A Call to Re-imagine Thanksgiving

Dear Friends,

We feel called to write to you with a deep challenge. We ask you to reflect on and re-imagine a holiday that is deeply meaningful to many people of faith.

Many of us treasure Thanksgiving as an opportunity to come together with loved ones, to practice gratitude for the blessings in our lives, and to give thanks to the Source of those blessings. Many also value it as a deeply meaningful spiritual holiday that is not identified with a particular faith although it shares themes and family customs with a number of different significant religious holidays. It is often celebrated as a time when people from different faiths, cultures and races can come together as one. Many also value it as a time when families can attempt to bridge political and other values that often divide us from each other.

In this year, however, as many of us are looking more deeply than before at systemic racism and 400 years of colonization of Native homelands, we are learning that there is much to this holiday that was hidden from us until now. We are also thinking about how to incorporate new understandings into our ways of marking this holiday. We invite you to join with us in this reflection and to share your re-imaginings with others in our community.

We are learning that our traditional understanding of the Thanksgiving story is fundamentally flawed and damaging to the Native peoples whose homelands we now inhabit. It reinforces the idea that this nation is primarily for whites as opposed to Indigenous people and People of Color and for Christians as opposed to other faiths. It hides the history of Native land theft and genocide. It ignores important historical facts, including the reality that one of the first proclamations of “a day set apart for public thanksgiving” by the governor of the Massachusetts Bay Colony was in response to the massacre of over 700 Pequot men, women and children in Mystic CT. This narrative also reinforces the invisibility of Native peoples living today in our region and undermines the work they are doing to preserve their cultures and advance their rights and respect.
For all these reasons for the past fifty years, many Native Americans have marked Thanksgiving as a National Day of Mourning.

We do not have to abandon Thanksgiving as a holiday or the things we value about it. If, however, we are going to be truthful and move towards right relationship with the Native peoples living among us, we need to educate ourselves and our children, re-imagine the holiday, and reshape our narrative surrounding it.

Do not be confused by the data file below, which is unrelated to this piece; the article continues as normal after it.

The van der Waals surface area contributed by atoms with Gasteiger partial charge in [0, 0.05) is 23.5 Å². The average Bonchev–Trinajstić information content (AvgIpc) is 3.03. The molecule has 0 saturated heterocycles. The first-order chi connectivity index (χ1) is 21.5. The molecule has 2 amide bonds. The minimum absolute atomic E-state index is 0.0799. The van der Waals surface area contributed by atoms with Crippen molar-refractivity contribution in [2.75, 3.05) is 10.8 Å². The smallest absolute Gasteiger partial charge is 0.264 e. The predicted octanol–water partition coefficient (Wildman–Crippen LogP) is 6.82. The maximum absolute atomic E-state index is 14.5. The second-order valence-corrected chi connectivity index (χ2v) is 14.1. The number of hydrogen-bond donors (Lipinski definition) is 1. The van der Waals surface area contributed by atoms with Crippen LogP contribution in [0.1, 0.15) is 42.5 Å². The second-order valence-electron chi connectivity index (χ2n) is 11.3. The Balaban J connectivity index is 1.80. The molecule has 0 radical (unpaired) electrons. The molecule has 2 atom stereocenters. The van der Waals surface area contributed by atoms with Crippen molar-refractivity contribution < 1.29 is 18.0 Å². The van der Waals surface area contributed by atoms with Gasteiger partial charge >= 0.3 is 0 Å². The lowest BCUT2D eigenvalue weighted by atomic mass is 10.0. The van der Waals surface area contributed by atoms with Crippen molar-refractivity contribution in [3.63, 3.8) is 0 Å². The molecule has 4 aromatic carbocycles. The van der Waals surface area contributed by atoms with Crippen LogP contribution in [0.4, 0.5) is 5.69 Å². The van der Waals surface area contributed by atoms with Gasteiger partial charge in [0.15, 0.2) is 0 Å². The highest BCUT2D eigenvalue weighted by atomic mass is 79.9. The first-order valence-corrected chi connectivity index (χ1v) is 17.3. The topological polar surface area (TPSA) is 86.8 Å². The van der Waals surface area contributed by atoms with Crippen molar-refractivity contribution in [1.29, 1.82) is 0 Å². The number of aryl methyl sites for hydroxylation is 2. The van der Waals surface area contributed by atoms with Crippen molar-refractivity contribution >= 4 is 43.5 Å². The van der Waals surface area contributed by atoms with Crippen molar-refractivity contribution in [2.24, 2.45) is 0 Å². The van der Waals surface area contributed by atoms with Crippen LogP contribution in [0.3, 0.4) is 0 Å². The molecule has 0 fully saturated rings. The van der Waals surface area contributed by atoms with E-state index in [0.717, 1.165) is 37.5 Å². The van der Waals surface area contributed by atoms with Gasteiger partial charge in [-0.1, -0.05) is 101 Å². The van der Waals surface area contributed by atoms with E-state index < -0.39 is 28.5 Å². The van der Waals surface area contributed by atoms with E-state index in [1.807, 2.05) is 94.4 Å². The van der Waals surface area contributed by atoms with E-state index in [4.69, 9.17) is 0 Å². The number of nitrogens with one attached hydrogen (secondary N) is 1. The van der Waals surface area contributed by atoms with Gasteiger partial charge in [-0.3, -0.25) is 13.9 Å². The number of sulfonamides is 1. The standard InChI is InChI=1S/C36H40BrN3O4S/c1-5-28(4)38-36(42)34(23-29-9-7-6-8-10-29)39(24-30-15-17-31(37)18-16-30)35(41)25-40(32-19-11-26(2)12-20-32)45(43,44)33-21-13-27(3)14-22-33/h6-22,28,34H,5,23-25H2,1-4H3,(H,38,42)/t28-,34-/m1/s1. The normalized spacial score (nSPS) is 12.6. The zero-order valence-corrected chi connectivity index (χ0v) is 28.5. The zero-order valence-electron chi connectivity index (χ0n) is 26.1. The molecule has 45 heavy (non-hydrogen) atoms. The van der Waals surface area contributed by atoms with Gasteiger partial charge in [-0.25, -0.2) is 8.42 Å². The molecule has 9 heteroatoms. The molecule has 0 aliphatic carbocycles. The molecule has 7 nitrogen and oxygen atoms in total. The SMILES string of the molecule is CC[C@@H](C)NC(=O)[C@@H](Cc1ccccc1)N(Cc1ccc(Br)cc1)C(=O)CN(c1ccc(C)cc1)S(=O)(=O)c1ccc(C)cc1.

• Let us acknowledge that even if the meal shared between Pilgrims and Wampanoag in 1621 brought their peoples together at a time when the Wampanoag showed great kindness towards the English colonists, this was a kindness that was ultimately repaid with treachery, broken promises, and genocide.
  • Let us recognize that our first Thanksgivings in New England were declared by Puritan governors who were at least in part thanking God for their victories over Native peoples in our region.
  • Let us remember that the holiday was born in a religious community that believed it had a divine right to invade, conquer, subdue, convert, enslave, and (if necessary) exterminate the Indigenous peoples who had been living in this region for roughly 10,000 years before Europeans arrived here.
  • If we celebrate this holiday today let us do so with a sense of humility and need for forgiveness for what those who conquered these lands did and continue to do to the original inhabitants of this land.
  • And, finally, let us commit ourselves to practice truth, right relationship, healing, and justice with these same Native peoples going forward.

In peace,
Katie Tolles & Peter Blood, Interfaith Opportunities Network
Rabbi Andrea Cohen-Kiener & Rev. Kate Stevens, Interfaith Council of Franklin County
Rabbi Riqi Kosovske, Beit Ahavah Synagogue
Rabbi David Seidenberg, Prayground Minyan
Shaykh Mirza Yawar Baig, Islamic Society of Western Massachusetts
Rev. Kelly Gallagher, Justice & Witness Ministries, Southern New England United Church of Christ